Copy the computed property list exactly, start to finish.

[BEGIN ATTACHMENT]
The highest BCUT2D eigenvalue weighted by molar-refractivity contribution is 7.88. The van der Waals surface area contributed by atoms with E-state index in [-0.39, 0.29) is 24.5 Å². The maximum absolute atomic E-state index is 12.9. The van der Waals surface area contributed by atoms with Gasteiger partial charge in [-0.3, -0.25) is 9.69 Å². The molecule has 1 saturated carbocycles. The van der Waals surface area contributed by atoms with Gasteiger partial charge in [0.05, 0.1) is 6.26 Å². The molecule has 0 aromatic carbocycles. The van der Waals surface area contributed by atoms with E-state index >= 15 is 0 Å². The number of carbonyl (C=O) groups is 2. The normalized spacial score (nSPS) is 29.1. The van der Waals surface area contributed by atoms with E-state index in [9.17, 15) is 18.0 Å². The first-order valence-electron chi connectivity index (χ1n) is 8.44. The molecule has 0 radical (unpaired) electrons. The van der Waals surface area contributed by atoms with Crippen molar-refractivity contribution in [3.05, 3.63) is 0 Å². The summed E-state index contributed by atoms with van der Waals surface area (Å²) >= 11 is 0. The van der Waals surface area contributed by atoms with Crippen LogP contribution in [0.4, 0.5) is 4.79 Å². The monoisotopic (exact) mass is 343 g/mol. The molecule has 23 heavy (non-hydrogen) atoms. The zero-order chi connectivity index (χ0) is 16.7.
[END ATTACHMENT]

The highest BCUT2D eigenvalue weighted by molar-refractivity contribution is 7.88. The van der Waals surface area contributed by atoms with E-state index in [-0.39, 0.29) is 24.5 Å². The maximum absolute atomic E-state index is 12.9. The van der Waals surface area contributed by atoms with Gasteiger partial charge in [-0.3, -0.25) is 9.69 Å². The molecule has 1 saturated carbocycles. The van der Waals surface area contributed by atoms with Gasteiger partial charge in [0.05, 0.1) is 6.26 Å². The molecule has 0 aromatic carbocycles. The van der Waals surface area contributed by atoms with E-state index >= 15 is 0 Å². The number of carbonyl (C=O) groups is 2. The normalized spacial score (nSPS) is 29.1. The van der Waals surface area contributed by atoms with E-state index in [9.17, 15) is 18.0 Å². The first-order valence-electron chi connectivity index (χ1n) is 8.44. The molecule has 0 radical (unpaired) electrons. The van der Waals surface area contributed by atoms with Crippen molar-refractivity contribution in [3.05, 3.63) is 0 Å². The summed E-state index contributed by atoms with van der Waals surface area (Å²) >= 11 is 0. The van der Waals surface area contributed by atoms with Crippen LogP contribution in [0.4, 0.5) is 4.79 Å². The monoisotopic (exact) mass is 343 g/mol. The molecule has 23 heavy (non-hydrogen) atoms. The zero-order chi connectivity index (χ0) is 16.7.